But if we start to apply similar behavior in other areas then the situation can be a lot different. If we start to think that we (or some other human) can state what the stock market is going to do, or where inflation rates will be 5 years from now, or how many years we’ll be able to dodge a trip to the hospital for a serious matter, then we are basing our expectations on something that is very flimsy.
We’ll have more to say about future events (and the viewpoints of experts) in later posts. But for now it is sufficient to focus on the core point. Spend all the time you want reading articles, listening to interviews, and working the voodoo on your own version of how the bracket will play out.
But don’t lose sight of the fact that it’s all just guesswork, no matter who it’s coming from. Doesn’t matter how much they know about basketball. Doesn’t matter how flashy their production studio is or how much money they spent using computers to come up with the predictions. Still just humans guessing. Humans who can’t predict the future.
And more importantly, when you get ready to switch focus to the more serious topics of your life, don’t be fooled into thinking a fun, play-time activity is a good model for how deal with future events which actually will have an impact on your life. Because it isn’t.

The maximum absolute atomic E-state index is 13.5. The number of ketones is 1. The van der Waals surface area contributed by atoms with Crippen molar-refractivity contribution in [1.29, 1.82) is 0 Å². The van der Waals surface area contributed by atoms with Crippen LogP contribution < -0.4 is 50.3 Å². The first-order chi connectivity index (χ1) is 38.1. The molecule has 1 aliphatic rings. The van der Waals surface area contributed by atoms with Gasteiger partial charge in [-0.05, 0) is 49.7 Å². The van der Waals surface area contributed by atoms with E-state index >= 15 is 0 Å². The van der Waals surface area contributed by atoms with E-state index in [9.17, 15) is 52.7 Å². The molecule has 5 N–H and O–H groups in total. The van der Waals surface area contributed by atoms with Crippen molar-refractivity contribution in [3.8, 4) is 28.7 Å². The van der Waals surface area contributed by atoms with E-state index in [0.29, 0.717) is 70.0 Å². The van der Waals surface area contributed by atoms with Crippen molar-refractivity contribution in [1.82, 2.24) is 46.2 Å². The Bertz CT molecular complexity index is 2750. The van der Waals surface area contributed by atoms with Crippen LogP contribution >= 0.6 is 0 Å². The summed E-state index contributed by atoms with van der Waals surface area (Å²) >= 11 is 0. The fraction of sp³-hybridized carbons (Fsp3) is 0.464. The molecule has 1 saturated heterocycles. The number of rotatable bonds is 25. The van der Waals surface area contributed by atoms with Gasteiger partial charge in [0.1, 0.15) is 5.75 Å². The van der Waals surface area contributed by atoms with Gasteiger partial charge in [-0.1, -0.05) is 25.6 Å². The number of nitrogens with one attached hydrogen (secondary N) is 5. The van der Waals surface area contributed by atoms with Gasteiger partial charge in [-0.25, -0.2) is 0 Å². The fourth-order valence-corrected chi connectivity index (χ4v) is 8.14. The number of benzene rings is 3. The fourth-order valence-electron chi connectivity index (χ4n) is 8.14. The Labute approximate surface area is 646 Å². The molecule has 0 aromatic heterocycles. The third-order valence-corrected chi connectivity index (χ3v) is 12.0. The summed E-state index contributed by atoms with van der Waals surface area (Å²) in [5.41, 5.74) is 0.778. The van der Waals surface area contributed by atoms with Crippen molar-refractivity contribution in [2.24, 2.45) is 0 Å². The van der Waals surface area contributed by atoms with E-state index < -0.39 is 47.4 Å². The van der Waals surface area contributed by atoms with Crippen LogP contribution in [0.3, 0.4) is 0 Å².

By Brad Thomason, CPA
When you stop and think about it, isn’t all of personal finance really just an aspect of retirement planning? Every dollar you earn, or don’t earn, or spend, your entire adult life, impacts how things go when you reach retirement.
We all start out on pretty similar tracks, if for no other reason than we are all supposed to go to school for the first couple of decades of our lives. One ten-year old’s day looks pretty much like the day other ten-year olds are having.
Then we split off and go in lots of different directions. How a policeman spends his day is very different than the way an architect spends hers. Veterinarians versus pastry chefs; teachers versus welders; bankers versus HR managers. Lawyers versus anybody (everybody…).
But in the end, we all head back toward a similar destination. Just like raindrops meandering back to where they came from in the first place, we all come back together, we all become more similar again, in retirement.
This is significant for a couple of reasons. Warren Buffett has mentioned that he long ago got in the habit of looking at price tags as if they were ten times as much as the price listed. He reasoned that he was about to use a dollar, which would someday be ten dollars, if he chose instead not to spend it. Now, I don’t think you can go through life torturing yourself over “$50” fast food cheeseburgers. But it makes a good point. If you spend it today you can’t spend it tomorrow; nor will it have time to make any more dollars to keep itself company. Is that thing you want today worth ten times what you are about to pay for it? Because in the end, that may be what it costs you.